Johnny Carrol Sain's blog

The color of March

Spring's first hues are its most brilliant
Photo: Johnny Carrol Sain

Though drab grays and browns of winter still cling to the land, shamrock, Kelly, and emerald are the colors everyone thinks of when they think of March. Even where leaf-out is still weeks away, there’s a longing for change in this month that straddles two seasons. This collective anticipation is tinted green. To my eye, though, the tone of these teaser weeks is a bit more vibrant. It’s also tinged with yellow.

To the bone

We are all caught up in the music, the song is inescapable
Photo: Johnny Carrol Sain

I’m a little squeamish when it comes to eyeballs and brains. You’d think that after dismembering hundreds of carcasses — cutting into both warm and cold body cavities, pulling out intestines, livers, kidneys, hearts, lungs, etc. — I’d be more stoic in the matter. But those eyes, the window to the soul as Shakespeare said, and that gray matter where the soul (or what we think is a soul) resides, trigger uncomfortable emotions.

The raggedy old collar

A story about a dog named Jake
Photo: Johnny Carrol Sain

The raggedy old collar resurfaced while cleaning up the back room. As I sat down on our kindling box and traced a finger over the orange nylon, an afternoon sun illuminated one auburn hair wedged in the buckle. I thought about my friend. His name was Jake.

Red in tooth and claw

Wilderness at home
Photo: Don DeBold / cc by 2.0.

We got our first laying hens for a couple of reasons: free-range chicken eggs taste way better than store bought (it’s not subjective, there is no comparison) and for organic pest control.

A nearby faraway

Standing outside the wood, peering into it, became ritual
Photo: Johnny Carrol Sain

“When I call to mind my earliest impressions, I wonder whether the process ordinarily referred to as growing up is not actually a process of growing down; whether experience, so much touted among adults as the thing children lack, is not actually a progressive dilution of the essentials by the trivialities of living.”

The snake advocate

Catching of venomous snakes by nonexperts is stupid—monumentally stupid
Photo: Johnny Carrol Sain

Serpent encounters are part of growing up in Arkansas. My first introduction was through Sunday School, in the pages of an illustrated Bible, with the depiction of a serpent wrapped around an apple tree. This was pre-kindergarten age. I learned that snakes once had legs and could speak before being driven onto their bellies to eat dust and rendered dumbstruck simply for offering Eve an option. Sure, the option was directly opposite what the Almighty had commanded, but I never viewed the snake as an archetype for evil.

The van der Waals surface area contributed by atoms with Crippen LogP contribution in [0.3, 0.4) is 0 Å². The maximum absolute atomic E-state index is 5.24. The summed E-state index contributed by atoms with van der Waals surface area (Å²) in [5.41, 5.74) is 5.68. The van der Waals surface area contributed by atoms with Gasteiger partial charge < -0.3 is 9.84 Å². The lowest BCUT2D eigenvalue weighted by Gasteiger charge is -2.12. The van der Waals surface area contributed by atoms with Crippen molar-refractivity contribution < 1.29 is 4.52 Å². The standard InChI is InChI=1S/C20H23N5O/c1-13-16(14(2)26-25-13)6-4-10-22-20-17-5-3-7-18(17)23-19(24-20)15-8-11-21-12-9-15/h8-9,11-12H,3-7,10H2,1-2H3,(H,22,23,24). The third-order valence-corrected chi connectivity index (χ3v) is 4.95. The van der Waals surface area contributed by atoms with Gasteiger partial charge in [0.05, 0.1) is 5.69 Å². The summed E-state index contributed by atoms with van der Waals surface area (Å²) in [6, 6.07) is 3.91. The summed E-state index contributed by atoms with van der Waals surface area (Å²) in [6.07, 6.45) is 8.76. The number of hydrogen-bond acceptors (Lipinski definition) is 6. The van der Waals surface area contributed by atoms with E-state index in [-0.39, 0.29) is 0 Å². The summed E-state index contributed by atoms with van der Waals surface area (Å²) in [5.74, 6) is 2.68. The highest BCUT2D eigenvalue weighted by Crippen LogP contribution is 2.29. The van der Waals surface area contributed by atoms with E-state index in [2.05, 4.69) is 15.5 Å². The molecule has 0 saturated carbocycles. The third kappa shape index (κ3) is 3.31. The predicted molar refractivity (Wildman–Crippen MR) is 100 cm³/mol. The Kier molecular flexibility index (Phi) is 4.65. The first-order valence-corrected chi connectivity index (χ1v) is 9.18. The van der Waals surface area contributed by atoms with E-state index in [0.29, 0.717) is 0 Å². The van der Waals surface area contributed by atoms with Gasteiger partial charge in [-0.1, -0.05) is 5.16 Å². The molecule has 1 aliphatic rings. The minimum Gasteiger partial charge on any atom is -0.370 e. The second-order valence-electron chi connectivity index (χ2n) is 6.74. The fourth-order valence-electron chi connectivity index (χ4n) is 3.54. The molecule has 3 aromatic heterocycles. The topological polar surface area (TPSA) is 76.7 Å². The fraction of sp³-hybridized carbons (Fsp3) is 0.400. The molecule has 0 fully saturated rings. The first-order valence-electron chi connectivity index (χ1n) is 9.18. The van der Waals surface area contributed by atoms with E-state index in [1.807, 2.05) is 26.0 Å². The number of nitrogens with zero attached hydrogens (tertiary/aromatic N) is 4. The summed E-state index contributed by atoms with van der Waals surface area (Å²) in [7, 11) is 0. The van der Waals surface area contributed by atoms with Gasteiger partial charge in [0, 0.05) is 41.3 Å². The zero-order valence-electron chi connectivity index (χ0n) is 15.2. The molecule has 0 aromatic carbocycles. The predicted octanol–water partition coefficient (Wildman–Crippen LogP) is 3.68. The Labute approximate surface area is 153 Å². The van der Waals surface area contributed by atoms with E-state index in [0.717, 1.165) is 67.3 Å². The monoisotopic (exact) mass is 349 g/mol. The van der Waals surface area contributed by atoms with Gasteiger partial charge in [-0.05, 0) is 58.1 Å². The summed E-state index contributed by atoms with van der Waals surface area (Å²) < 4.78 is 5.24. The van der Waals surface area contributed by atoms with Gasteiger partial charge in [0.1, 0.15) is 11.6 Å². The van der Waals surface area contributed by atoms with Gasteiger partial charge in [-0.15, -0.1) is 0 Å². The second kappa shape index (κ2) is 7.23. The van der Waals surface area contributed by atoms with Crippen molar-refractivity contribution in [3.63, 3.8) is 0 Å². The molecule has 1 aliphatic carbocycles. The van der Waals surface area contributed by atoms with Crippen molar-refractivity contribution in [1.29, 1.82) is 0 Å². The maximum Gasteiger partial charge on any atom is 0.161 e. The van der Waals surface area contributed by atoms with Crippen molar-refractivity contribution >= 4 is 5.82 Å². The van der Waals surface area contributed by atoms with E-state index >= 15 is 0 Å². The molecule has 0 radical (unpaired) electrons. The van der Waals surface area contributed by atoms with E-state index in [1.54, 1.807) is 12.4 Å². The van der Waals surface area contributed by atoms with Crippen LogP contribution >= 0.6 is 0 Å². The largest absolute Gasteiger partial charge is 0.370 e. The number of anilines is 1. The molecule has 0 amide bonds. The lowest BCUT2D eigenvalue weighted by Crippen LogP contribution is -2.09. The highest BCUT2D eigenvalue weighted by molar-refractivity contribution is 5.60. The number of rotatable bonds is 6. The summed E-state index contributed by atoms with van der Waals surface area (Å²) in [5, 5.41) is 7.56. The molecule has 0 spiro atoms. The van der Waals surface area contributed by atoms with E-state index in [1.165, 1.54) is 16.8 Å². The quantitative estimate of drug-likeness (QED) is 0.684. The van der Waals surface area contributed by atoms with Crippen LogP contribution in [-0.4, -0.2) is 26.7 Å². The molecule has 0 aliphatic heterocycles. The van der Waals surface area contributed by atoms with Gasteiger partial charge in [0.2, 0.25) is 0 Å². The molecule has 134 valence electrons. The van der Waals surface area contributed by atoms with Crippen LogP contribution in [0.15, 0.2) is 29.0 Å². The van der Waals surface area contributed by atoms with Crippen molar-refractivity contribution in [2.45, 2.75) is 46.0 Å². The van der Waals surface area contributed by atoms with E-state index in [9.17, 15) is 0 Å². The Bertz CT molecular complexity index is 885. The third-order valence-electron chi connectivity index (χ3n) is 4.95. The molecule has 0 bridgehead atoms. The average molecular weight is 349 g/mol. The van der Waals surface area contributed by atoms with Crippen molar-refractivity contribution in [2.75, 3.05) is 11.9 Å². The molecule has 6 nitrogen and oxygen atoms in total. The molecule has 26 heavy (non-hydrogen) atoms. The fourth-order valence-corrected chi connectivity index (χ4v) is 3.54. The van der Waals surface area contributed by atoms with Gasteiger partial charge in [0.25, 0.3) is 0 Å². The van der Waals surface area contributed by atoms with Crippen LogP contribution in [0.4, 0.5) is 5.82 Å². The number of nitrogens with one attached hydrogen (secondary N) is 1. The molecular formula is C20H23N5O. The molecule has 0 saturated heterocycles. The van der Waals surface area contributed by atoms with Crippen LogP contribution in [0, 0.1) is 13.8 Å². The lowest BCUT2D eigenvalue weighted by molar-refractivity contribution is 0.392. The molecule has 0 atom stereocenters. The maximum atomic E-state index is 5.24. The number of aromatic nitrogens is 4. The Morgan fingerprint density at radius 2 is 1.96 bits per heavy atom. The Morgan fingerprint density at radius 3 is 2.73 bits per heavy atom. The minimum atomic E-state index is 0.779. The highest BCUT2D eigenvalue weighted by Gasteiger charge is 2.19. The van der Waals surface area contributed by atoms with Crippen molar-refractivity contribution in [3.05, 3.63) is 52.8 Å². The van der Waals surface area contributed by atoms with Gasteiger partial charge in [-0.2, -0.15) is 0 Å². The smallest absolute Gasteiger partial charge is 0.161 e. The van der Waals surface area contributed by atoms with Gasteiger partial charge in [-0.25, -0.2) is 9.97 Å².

How to save the world

First, you'll need a mason jar
Photo: Johnny Carrol Sain

For seven days and seven nights the rain came in drizzles, downpours and late-winter mist. When the sun finally appeared on the first of March, the golden rays summoned a dramatic transformation. Spring had been waiting just on the other side of those rains as the first wave of tentative green blanketed the neighbor’s horse pasture. Spring beauties and bluets had popped up in the yard while trout lilies glowed like an ethereal promise in the somber woodland behind our home. And from the freshened rivulets and filled forest potholes came the melody of frogs.

The new front in the war on public lands

Congress' latest, shameless handout to big business is one you probably haven’t heard of
The North Umpqua is one of the nation's most beautiful river and is known for its steelhead and salmon runs. 34 miles of the North Umpqua have been designated as a BLM wild and scenic river and this section has been set aside as fly-fishing only (photo: Bob Wick/BLM).

The sellouts are tremendously talented at coming up with clever naming. Who could be opposed to citizens uniting or a foundation dedicated to our heritage? Likewise, who among us dare say we oppose resilient forests? What sorry SOB could possibly be against a bill that claims to protect our woodlands, a bill with that pluck and hardiness, that quintessential American tenacity baked right into the label — the Resilient Federal Forests Act of 2017, AKA H.R.2936, 115th Congress?

Me. I’m the sorry SOB opposed to it. And you should be as well.

I don't like the word sportsman

It's a primal thing, not a sport
Photo: Ray Gadd

Bullfrog tadpoles are big, easily fat as my thumb and a little longer. They’re obvious while resting on a pond’s mud flat or among the rocks in a tumbling creek. They wear the typical cryptic olive-brown camouflage you’d expect to see on an aquatic creature that can easily slide down any number of gullets, but their sheer size makes them conspicuous, or at least to me it does. I don’t see how any green heron or kingfisher could ever miss them.They look like plump, lazy little morsels, easily captured by even the sloppiest of attempts.

But they ain’t.


This is not where you put a massive, manure-spewing industrial hog farm
The Buffalo River (photo: Johnny Carrol Sain).

I’d lamented about rained-out local creek smallmouth fishing all summer long. High water had made fish tough to find and often posed a wading hazard. But just an hour’s drive north of my home, the crystalline cool flows of the Buffalo National River resembled something closer to normal summer conditions. Ever since the fly rod — an elegant tool for a more civilized angler — found its way to my hand last fall, I’d dreamed of a trip to the iconic Buffalo River.


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